One of the stories I grew up reading was from a Children’s book entitled, Johnny the Clockmaker, about a young man who is determined to build a grandfather clock with all its mechanisms.  The advice that is given to him is: “Measure Twice, Cut Once (2x).”  By double measuring and checking our work, we can avoid making costly mistakes and not waste the materials we have worked so hard to obtain.  As Jesus and Joseph measured wooden planks to be cut for houses and buildings, they would have had to have been attentive to the measurements they were making so ensure that the structures people used and lived in would be safe.  Their work demanded precise measurements.  If we are attentive to the measurements that we make, and double check our work, we can be sure not only to unintentionally cut someone off who deserves our love and respect but also be more intentional about measuring up to our Christian standard.  Today, we are asked to measure twice and cut once.  Furthermore, we are called to realize that our way of measuring life ultimately needs to be measured against the way God in his Mercy acts towards his creation.  That is our Christian standard as Jesus’ disciples.  If we start measuring this way, and are intentional about our measuring, we will become more and more like our God whose name is Mercy.  The Good News of today is indeed: “The measure with which you measure will in turn be measured out to you.”  That’s not a threat but a promise to you from our Lord.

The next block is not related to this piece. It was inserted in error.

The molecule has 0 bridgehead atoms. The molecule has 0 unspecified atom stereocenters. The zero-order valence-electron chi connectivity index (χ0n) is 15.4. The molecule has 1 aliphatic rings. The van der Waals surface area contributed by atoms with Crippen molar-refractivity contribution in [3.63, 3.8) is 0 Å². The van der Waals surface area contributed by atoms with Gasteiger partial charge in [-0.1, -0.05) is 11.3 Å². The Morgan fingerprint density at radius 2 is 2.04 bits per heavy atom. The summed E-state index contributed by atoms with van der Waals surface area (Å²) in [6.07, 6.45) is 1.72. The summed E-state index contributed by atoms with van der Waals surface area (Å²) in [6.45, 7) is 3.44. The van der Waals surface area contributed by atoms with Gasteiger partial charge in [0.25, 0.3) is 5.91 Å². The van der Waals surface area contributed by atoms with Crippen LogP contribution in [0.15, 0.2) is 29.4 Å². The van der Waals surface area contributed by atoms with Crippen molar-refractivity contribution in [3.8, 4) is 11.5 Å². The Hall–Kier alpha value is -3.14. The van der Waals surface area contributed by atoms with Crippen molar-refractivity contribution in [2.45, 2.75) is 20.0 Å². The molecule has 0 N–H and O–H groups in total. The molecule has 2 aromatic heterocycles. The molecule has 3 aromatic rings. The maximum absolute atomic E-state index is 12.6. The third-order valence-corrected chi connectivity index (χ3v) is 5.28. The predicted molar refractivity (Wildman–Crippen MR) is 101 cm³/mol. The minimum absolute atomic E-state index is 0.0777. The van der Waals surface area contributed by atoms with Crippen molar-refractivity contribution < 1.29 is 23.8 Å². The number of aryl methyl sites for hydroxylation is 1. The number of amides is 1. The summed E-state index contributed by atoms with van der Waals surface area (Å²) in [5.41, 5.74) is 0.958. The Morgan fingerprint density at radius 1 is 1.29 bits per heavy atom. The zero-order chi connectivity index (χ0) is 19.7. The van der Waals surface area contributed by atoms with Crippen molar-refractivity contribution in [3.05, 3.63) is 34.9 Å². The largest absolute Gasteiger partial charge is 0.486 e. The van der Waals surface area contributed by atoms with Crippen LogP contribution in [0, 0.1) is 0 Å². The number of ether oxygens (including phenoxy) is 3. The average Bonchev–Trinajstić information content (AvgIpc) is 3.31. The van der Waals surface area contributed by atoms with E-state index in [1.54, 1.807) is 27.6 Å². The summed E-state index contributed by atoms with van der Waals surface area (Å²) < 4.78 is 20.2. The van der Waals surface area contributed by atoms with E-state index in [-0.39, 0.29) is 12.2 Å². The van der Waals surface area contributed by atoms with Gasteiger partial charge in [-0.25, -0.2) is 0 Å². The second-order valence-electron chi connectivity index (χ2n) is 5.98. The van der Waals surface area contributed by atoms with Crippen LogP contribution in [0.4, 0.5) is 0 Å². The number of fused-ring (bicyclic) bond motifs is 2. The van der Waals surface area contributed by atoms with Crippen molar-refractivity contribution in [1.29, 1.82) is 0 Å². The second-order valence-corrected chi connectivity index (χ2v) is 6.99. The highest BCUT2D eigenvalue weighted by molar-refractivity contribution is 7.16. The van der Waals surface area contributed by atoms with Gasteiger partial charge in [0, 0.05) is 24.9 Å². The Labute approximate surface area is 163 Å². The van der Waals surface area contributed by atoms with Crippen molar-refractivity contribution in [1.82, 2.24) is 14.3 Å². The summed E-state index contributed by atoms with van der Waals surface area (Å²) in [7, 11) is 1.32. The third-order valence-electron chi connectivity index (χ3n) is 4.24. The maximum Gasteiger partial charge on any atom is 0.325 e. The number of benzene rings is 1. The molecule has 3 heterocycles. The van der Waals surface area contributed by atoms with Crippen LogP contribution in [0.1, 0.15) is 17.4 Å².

Reading I

1 Sm 26:2, 7-9, 12-13, 22-23

In those days, Saul went down to the desert of Ziph
with three thousand picked men of Israel,
to search for David in the desert of Ziph.
So David and Abishai went among Saul’s soldiers by night
and found Saul lying asleep within the barricade,
with his spear thrust into the ground at his head
and Abner and his men sleeping around him.

Abishai whispered to David:
“God has delivered your enemy into your grasp this day.
Let me nail him to the ground with one thrust of the spear;
I will not need a second thrust!”
But David said to Abishai, “Do not harm him,
for who can lay hands on the LORD’s anointed and remain unpunished?”
So David took the spear and the water jug from their place at Saul’s head,
and they got away without anyone’s seeing or knowing or awakening.
All remained asleep,
because the LORD had put them into a deep slumber.

Going across to an opposite slope,
David stood on a remote hilltop
at a great distance from Abner, son of Ner, and the troops.
He said: “Here is the king’s spear.
Let an attendant come over to get it.
The LORD will reward each man for his justice and faithfulness.
Today, though the LORD delivered you into my grasp,
I would not harm the LORD’s anointed.”

Responsorial Psalm

Ps 103:1-2, 3-4, 8, 10, 12-13

R (8a) The Lord is kind and merciful.
Bless the LORD, O my soul;
and all my being, bless his holy name.
Bless the LORD, O my soul,